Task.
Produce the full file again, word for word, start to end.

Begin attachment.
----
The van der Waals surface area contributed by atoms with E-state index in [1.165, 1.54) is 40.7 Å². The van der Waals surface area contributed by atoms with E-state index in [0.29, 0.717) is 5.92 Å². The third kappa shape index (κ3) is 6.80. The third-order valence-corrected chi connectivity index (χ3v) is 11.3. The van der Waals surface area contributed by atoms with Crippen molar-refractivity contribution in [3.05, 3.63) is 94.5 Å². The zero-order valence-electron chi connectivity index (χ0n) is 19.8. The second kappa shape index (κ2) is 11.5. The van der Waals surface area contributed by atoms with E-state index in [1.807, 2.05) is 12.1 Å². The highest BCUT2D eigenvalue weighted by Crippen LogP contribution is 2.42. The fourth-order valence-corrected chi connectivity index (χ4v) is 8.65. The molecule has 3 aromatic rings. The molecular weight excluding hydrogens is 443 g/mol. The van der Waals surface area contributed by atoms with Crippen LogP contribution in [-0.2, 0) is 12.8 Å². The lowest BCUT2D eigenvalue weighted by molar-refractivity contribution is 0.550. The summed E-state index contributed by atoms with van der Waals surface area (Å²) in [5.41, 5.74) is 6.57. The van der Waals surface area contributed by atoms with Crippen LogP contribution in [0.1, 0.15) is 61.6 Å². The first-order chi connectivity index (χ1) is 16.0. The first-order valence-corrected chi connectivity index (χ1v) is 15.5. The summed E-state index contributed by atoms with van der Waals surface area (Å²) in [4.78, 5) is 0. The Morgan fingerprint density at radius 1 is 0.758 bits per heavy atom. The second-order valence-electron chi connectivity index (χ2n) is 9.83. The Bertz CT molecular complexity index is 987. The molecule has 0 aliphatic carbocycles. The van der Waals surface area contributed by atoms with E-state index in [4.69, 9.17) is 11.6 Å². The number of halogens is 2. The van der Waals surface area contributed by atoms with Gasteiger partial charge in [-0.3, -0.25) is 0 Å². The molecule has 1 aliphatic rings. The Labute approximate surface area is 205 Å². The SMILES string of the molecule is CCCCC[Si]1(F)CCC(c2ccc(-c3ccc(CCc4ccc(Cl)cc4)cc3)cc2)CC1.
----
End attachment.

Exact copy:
The van der Waals surface area contributed by atoms with E-state index in [1.165, 1.54) is 40.7 Å². The van der Waals surface area contributed by atoms with E-state index in [0.29, 0.717) is 5.92 Å². The third kappa shape index (κ3) is 6.80. The third-order valence-corrected chi connectivity index (χ3v) is 11.3. The van der Waals surface area contributed by atoms with Crippen molar-refractivity contribution in [3.05, 3.63) is 94.5 Å². The zero-order valence-electron chi connectivity index (χ0n) is 19.8. The second kappa shape index (κ2) is 11.5. The van der Waals surface area contributed by atoms with E-state index in [1.807, 2.05) is 12.1 Å². The highest BCUT2D eigenvalue weighted by Crippen LogP contribution is 2.42. The fourth-order valence-corrected chi connectivity index (χ4v) is 8.65. The molecule has 3 aromatic rings. The molecular weight excluding hydrogens is 443 g/mol. The van der Waals surface area contributed by atoms with Crippen LogP contribution in [-0.2, 0) is 12.8 Å². The lowest BCUT2D eigenvalue weighted by molar-refractivity contribution is 0.550. The summed E-state index contributed by atoms with van der Waals surface area (Å²) in [5.41, 5.74) is 6.57. The van der Waals surface area contributed by atoms with Crippen LogP contribution in [0.1, 0.15) is 61.6 Å². The first-order chi connectivity index (χ1) is 16.0. The first-order valence-corrected chi connectivity index (χ1v) is 15.5. The summed E-state index contributed by atoms with van der Waals surface area (Å²) in [4.78, 5) is 0. The Morgan fingerprint density at radius 1 is 0.758 bits per heavy atom. The second-order valence-electron chi connectivity index (χ2n) is 9.83. The Bertz CT molecular complexity index is 987. The molecule has 0 aliphatic carbocycles. The van der Waals surface area contributed by atoms with E-state index in [4.69, 9.17) is 11.6 Å². The number of halogens is 2. The van der Waals surface area contributed by atoms with Gasteiger partial charge in [-0.3, -0.25) is 0 Å². The molecule has 1 aliphatic rings. The Labute approximate surface area is 205 Å². The SMILES string of the molecule is CCCCC[Si]1(F)CCC(c2ccc(-c3ccc(CCc4ccc(Cl)cc4)cc3)cc2)CC1.